Where I disagree with the Governor’s assessment is the assumption that if the Bucks left, that the $10 million in income tax revenues would leave with nothing replacing it. It would hurt, just like the loss of any large employer would hurt, but it is na├»ve to think there wouldn’t be demand to have some other businesses slightly benefit and expand to take the place of those dollars that would go to the Bucks. Plus, the Bradley Center would still likely exist and hold events without the Bucks, including games for Marquette basketball and Milwaukee Admirals, concerts, and other private events. But I do agree that the BC would seem like a white elephant without having the NBA team there, and it would be difficult to sell the facility and/or its land to someone else to get rid of the large amount of state costs that the facility would require.

And there are two other important details to sort out. The first deals with the site and a final projected cost of the project- neither of which we have seen yet. If you put together the personal investment from new Bucks owners Marc Lasry and Wes Edens of around $150 million, along with $100 million from former owner Herb Kohl and money from naming rights, and add it to the $220 million from the state, that might well be enough to take care of the $400 million to $500 million that was originally estimated to pay for the arena. But we don’t know where that arena would be and how it fits together with the overall development plan of downtown Milwaukee. This is a bigger piece to me than the financing, because I want the arena to be a “hit” that fires up even more development around the area that it’ll be built on, and could be a spectacle that has a major impact on the vibe in the blocks around the area where it exists (the bland-looking BC doesn’t really do that right now).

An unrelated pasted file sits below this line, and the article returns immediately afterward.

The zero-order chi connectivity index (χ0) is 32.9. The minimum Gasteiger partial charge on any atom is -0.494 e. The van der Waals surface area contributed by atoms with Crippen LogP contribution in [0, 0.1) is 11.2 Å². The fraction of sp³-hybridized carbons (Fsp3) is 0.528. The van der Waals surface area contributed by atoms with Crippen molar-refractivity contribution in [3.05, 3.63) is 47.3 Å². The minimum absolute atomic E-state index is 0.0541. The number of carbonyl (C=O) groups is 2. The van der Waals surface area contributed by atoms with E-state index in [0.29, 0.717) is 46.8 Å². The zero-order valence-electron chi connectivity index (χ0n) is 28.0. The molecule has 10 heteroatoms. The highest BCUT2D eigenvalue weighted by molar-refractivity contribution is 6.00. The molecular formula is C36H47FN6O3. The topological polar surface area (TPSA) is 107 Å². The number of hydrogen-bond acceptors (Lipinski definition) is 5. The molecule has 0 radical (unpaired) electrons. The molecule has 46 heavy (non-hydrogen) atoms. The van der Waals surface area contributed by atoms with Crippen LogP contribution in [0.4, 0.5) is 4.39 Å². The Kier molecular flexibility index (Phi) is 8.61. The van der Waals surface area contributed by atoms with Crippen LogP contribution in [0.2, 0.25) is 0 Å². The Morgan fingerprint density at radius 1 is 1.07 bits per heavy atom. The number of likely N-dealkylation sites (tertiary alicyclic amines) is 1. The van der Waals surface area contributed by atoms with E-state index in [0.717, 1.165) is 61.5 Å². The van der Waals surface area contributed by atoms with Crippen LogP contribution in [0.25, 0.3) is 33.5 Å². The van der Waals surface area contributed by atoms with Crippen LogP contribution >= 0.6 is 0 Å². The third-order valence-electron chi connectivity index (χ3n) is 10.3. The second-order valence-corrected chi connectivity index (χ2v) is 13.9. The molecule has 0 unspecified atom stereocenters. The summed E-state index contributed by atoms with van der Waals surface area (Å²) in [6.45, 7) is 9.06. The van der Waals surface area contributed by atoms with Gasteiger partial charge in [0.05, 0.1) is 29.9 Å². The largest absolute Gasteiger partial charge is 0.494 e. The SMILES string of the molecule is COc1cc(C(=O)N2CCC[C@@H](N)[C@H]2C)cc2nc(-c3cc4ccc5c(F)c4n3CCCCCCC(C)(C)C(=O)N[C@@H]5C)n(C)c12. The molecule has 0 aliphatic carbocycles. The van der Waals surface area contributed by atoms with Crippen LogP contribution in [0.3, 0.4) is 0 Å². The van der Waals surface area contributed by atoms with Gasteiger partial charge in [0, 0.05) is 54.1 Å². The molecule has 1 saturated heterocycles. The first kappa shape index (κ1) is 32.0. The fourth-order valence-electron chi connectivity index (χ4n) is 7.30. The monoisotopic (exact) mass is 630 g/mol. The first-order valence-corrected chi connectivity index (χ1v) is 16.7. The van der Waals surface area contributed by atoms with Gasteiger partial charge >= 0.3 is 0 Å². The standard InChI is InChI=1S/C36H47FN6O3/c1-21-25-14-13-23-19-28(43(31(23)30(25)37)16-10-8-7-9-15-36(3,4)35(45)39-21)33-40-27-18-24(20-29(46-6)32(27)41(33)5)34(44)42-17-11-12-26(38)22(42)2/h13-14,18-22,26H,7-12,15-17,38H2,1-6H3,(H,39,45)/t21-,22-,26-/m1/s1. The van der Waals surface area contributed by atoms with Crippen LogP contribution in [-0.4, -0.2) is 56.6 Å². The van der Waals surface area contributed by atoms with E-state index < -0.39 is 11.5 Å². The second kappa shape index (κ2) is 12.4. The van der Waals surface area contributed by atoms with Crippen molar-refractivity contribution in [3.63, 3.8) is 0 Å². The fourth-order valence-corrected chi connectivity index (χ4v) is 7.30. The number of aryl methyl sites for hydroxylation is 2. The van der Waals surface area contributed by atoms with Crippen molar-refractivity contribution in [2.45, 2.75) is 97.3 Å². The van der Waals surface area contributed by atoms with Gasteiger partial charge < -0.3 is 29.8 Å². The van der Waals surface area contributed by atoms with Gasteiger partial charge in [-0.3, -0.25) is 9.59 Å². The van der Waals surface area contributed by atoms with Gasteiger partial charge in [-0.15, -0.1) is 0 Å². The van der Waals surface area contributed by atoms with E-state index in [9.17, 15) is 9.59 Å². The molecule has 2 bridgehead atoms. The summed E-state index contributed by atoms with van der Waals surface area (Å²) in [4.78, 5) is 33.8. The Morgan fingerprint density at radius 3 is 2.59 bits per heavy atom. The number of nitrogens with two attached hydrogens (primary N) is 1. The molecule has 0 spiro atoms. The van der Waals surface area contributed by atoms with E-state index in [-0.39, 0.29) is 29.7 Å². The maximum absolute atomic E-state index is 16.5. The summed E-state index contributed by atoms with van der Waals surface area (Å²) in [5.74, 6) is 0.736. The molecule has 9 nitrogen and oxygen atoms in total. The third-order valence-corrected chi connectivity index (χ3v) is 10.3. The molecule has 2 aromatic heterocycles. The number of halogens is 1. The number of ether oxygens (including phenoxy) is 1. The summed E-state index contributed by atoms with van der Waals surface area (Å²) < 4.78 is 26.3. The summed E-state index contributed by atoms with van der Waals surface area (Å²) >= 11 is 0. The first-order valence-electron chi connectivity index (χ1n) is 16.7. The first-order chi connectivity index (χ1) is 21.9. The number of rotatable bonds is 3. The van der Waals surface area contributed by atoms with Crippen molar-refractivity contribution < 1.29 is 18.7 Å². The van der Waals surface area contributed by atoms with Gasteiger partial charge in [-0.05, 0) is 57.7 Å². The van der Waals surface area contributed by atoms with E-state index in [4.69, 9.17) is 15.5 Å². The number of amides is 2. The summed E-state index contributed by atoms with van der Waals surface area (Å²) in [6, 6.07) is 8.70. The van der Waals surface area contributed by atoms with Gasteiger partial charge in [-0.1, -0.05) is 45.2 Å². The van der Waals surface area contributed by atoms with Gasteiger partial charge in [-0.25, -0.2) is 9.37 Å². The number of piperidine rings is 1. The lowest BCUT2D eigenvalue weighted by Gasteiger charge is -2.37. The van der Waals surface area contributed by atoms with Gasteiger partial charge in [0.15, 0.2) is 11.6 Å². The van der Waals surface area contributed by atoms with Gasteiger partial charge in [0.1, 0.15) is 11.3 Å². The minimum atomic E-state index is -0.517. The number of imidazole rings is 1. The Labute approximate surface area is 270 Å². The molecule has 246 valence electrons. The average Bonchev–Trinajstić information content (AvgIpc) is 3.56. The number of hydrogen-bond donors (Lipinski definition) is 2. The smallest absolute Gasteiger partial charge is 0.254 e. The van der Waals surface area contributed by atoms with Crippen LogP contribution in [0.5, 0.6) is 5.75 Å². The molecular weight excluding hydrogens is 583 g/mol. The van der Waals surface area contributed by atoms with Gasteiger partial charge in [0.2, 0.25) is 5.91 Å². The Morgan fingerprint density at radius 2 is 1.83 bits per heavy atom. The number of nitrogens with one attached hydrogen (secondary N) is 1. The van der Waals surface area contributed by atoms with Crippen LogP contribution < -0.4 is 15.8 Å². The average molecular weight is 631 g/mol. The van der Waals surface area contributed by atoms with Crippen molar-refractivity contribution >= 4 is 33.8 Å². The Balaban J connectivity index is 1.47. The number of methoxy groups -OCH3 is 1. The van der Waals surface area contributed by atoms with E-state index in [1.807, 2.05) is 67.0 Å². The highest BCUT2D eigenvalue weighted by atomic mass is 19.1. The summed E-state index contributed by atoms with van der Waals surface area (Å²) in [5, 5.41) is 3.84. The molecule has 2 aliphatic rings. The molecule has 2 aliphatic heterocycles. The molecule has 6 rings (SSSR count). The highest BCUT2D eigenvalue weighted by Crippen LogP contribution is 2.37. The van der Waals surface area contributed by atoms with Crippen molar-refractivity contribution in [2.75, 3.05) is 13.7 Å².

Of course, the other problem is the state’s huge budget deficit, currently at $2.3 billion and counting. While the Milwaukee Business Journal’s Rich Kirchen points out that Walker’s proposal would enable the state to keep $6.5 million of player taxes, with the rest being diverted into the new arena fund, that $6.5 million won't cover all of the taxes that players and other Bucks employees would pay. You may remember this memo from the Legislative Fiscal Bureau that came out in November upon request from Assembly Speaker Robin Vos asking about how much a “jock tax” would produce for the state.